The first Friday of September, out of the clear blue, Tiamo crawled into her whelping pen.  She sniffed all the corners, rearranged the blankets and slept in the pen all night.  She knew the pen was for her!  The next morning, she started doing the nesting routine and at 9:00 a.m. her water broke.  Bless her heart, our sweet mama had waited until mid-morning on the weekend to have her little pups.  Within an hour, the first pup had been born, hale and healthy.  Tiamo instinctively did her job.  Every hour hence, Tiamo’s contractions would push a new little pup into the world.  At 1:00 p.m. she was done.  Four girls!  Licked clean and learning how to nurse.  Tiamo welcomed her little girls into their new world and settled into motherhood.  About three hours later, Tiamo started getting restless,  turning around in circles and being agitated.   Lord have mercy! she was having another puppy, and another and another and another!  Again, like clock work, every hour, another puppy would arrive.  Eight!  She had eight puppies!  Seven girls and one boy!  All this time we thought she was going to keep it at four!  Mother and puppies were all healthy and doing great.  They all were nursing, they all were warm, they were all clean.  The puppies were weighed and documented and were sound asleep.  We were exhausted.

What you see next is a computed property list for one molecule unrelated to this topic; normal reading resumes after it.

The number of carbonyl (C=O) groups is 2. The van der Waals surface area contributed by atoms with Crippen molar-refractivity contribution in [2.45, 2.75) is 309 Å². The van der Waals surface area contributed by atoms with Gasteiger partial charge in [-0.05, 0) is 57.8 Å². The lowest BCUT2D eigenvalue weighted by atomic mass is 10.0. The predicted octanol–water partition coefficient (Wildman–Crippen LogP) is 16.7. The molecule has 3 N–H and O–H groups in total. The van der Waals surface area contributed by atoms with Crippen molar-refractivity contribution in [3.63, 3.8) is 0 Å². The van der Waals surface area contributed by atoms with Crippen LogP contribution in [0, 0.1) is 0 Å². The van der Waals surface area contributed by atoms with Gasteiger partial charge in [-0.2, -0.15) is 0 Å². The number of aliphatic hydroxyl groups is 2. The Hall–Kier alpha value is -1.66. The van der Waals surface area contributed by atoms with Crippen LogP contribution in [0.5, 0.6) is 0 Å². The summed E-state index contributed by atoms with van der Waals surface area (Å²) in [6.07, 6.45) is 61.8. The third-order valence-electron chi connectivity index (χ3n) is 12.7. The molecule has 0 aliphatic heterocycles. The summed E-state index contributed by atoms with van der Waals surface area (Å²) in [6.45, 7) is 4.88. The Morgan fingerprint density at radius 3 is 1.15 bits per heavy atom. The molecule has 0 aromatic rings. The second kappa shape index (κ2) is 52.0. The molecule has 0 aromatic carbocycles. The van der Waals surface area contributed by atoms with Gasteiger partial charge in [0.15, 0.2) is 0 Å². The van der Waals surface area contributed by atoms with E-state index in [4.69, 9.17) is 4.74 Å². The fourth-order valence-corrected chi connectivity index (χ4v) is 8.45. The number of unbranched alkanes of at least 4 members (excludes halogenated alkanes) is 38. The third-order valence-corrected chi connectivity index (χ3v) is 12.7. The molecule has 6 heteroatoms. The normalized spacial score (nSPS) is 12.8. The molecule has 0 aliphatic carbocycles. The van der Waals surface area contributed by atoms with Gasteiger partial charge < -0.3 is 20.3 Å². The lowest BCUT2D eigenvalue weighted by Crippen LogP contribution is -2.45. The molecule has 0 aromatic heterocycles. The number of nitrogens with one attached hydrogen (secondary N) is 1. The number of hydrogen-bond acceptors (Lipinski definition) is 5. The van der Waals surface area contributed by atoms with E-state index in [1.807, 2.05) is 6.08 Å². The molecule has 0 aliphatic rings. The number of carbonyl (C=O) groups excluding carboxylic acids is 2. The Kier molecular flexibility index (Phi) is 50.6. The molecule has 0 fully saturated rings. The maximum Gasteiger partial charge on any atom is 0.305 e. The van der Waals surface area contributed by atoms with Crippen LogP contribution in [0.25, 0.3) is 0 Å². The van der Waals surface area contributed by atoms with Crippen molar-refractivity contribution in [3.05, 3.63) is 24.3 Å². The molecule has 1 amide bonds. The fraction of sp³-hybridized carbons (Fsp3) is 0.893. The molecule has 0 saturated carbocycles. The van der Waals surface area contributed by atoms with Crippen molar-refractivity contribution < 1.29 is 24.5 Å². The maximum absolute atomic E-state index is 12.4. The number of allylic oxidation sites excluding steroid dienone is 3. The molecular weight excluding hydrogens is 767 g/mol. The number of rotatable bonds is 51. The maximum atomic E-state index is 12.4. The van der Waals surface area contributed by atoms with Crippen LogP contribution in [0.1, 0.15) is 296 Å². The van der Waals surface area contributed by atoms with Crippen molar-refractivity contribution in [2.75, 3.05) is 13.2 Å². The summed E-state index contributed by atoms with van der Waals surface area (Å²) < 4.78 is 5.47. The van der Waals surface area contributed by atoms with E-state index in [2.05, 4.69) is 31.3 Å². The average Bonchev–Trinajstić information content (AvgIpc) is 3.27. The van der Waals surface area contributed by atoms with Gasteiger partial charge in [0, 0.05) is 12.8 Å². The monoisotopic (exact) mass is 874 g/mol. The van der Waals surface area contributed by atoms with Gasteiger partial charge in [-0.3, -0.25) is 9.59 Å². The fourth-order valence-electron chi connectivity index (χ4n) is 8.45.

Tiamo was the proudest mother.  She loved showing off her brood.  The neighborhood was so excited we had to set up visiting hours.  Tiamo stayed with her liter all day and night except for when she needed to go outside.   The puppies were rapidly growing and getting more active.  By week two their eyes were starting to open and by week three, Shasta (aka Amore) was trying to climb out of the whelping pen.  Life as we knew it was over!

tail count – 8